Aloha and Good Morning everyone in the Hawaiian Life community. How are you all doing today? Hope you had a great weekend. I did. Had a wonderful birthday with my family! I am sooo blessed. Today I'm writing about the largest Hawaiian temple on Oahu, the Pu'u o Mahuka Heiau. A Senior Chief Petty Officer in the Navy, Tony Chance who is the Senior Enlisted leader for all the Navy Seebees in the Pacific, and his Command, are volunteering their time and are going to help out the caretaker of the heiau and clean up the grounds. He contacted Mike and I was honored to do an article on such an important part of Hawaiian history...
*Hidden Hawaiian Treasures... The History of Pu'u o Mahuka Heiau*
Nestled snug on two acres of land on the North Shore town of Pupukea on the gorgeous island of Oahu, is a site that is overlooking the hilltop of the beautiful Waimea Bay and Waimea Valley. A national landmark and registered state historical site! Its name Pu'u o Mahuka Heiau! Translated it is referred to as the hill of escape. This particular heiau, which is a Hawaiian temple, is the largest on Oahu and isn't your typical tourist attraction. It is actually one of Hawaii's hidden treasures and has a history that is quite fascinating dating back to the 17th century! The Pu'u o Mahuka Heiau played an important role in the social, political and religious system of Waimea Valley, a major center of Oahu in the pre-contact period!
It is possible that the village was constructed in the 1600's. It is a series of three walled enclosures, the stacked rock walls range in size from three to six feet high and it was the highest that may date back to the 1700's. The lower two maybe perhaps were added during the 18th century. The interior surface was paved with stone, and it would have been built by the maka'ainana, which were the commoners, under the direction of the ali'i nui, who was the high ruling chief and his kahuna, the priests. The upper platform functioned as a heiau and was a sacrificial temple to bring success to war.
Under Oahu's Chief Kahahana in the 1700's, the high priest Ka'opulupulu oversaw this temple (heiau). There was upheaval in the political sense. Religious ceremonies were conducted by the high priest Hewahewa, who was under King Kamehameha I, who conquered Oahu in 1795. Hewahewa performed the traditional religion at the sacrificial temple until it was abolished in 1819. With the commanding view on a ridge of the beautiful Waimea Valley, signal fires from this temple could be seen 100 miles away on the gorgeous island of Kauai and provided visual communication between the two islands.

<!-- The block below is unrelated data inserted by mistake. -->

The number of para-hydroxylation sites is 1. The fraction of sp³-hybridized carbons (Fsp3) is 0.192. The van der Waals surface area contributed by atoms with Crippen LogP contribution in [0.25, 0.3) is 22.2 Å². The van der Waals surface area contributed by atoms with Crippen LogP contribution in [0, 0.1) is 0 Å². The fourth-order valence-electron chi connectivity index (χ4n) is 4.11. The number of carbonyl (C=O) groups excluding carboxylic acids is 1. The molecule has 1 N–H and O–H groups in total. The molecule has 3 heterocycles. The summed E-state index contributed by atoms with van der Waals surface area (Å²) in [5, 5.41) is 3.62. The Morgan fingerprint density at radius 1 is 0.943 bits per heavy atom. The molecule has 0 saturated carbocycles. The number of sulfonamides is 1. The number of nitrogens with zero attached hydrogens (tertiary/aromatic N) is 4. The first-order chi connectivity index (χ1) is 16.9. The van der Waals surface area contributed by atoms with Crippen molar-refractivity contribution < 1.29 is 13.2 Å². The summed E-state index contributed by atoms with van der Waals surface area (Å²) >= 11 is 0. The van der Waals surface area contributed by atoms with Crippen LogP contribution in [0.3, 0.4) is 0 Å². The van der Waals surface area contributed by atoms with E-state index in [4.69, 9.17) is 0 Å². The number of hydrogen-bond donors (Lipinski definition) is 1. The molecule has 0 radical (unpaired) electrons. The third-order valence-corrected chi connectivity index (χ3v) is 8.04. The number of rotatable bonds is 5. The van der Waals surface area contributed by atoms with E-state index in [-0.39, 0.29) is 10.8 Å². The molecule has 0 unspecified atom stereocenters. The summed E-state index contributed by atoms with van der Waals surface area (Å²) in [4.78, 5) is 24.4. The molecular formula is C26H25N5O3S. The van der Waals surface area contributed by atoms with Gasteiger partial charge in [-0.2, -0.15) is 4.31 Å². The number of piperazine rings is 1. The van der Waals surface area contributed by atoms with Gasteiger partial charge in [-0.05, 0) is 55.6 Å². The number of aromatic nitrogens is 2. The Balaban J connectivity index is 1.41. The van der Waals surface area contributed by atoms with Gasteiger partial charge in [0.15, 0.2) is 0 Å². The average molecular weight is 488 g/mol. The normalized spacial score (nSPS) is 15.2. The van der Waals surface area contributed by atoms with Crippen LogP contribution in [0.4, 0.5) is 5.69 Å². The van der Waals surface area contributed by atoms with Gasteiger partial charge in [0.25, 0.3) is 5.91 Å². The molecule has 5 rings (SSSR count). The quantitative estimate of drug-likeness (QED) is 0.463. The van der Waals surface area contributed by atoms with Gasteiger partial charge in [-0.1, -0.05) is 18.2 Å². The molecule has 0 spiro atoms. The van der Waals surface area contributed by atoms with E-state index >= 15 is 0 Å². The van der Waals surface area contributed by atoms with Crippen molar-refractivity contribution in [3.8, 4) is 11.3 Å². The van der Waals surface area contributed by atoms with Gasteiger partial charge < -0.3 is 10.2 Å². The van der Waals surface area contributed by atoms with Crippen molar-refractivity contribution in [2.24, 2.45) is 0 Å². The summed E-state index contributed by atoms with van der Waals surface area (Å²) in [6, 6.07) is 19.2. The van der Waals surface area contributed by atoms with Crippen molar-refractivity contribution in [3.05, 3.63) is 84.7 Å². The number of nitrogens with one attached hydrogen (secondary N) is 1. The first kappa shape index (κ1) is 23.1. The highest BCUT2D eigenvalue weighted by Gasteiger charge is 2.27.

When Captain George Vancouver anchored his ship, the Daedalus in 1792, off Waimea, he sent a party ashore to collect water. A battle ensued with the Hawaiians and three of Vancouvers men were killed! Many have suggested over the years that the men were taken to Pu'u o Mahuka Heiau for sacrifice based on findings from the ancient Hawaiians. As time went on, Russians and Alaskan Aleuts based fishing and whaling activities out of Waimea Valley. Many descendants of the original residents of Pu'u o Mahuka live in nearby North Shore communities. There is even a smaller village with reconstructed Hawaiian arts and cultural events located in the heiau.
Recent archeological research indicates several changes in the structure of the Heiau over time. Initially the heiau consisted of the upper enclosure paved with a floor of basalt and coral boulders. Later on a paving of small stones known as 'ili'ili was laid over the boulders. The altar area to the east held the anu'u, the oracle tower., ki'i images and tele altar, a small version remains, where offerings are still left to this day. At the oracle tower religious services were conducted, and the gods spoke to the kahuna and ali'i. The original structure measured 20 feet or greater in height!
In 1962 in recognition of impotance to Hawaiian culture and history, the Pu'u o Mahuka Heiau was declared a National Historic Monument. The property was placed under the jurisdiction of Hawaii State Parks. There are other tours of other Hawaiian sites of authentic homes and heiau's that are conducted by the resident archeologist, who is a native Hawaiian, at the Waimea Valley Park below the cliffs of the heiau. There are spectacular views of the sunset on clear evenings on this amazing (hill of escape)...
I hope you enjoyed this piece of history. There are soo many buildings and landscapes of importance all over the world that just need a little (TLC) tender loving care. Sometimes it just takes one person or two to make a difference that can have an everlasting impact... In this case, on Hawaiian culture so it is preserved for generations to come... Don't forget our Store Front has lots of merchandise to choose from at Hawaiian Life including items with our Logo right on them. You can also get items with Mikes inspiring quotes... Our Fan Page at Facebook has Tiki's, that are free to a good home, just waiting for you ... help yourself... send them to family & friends... make someone smile... Be good to each other and have a great week... ;-)
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Video on the Pu'u o Mahuka Heiau:
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Until next time, Mahalo!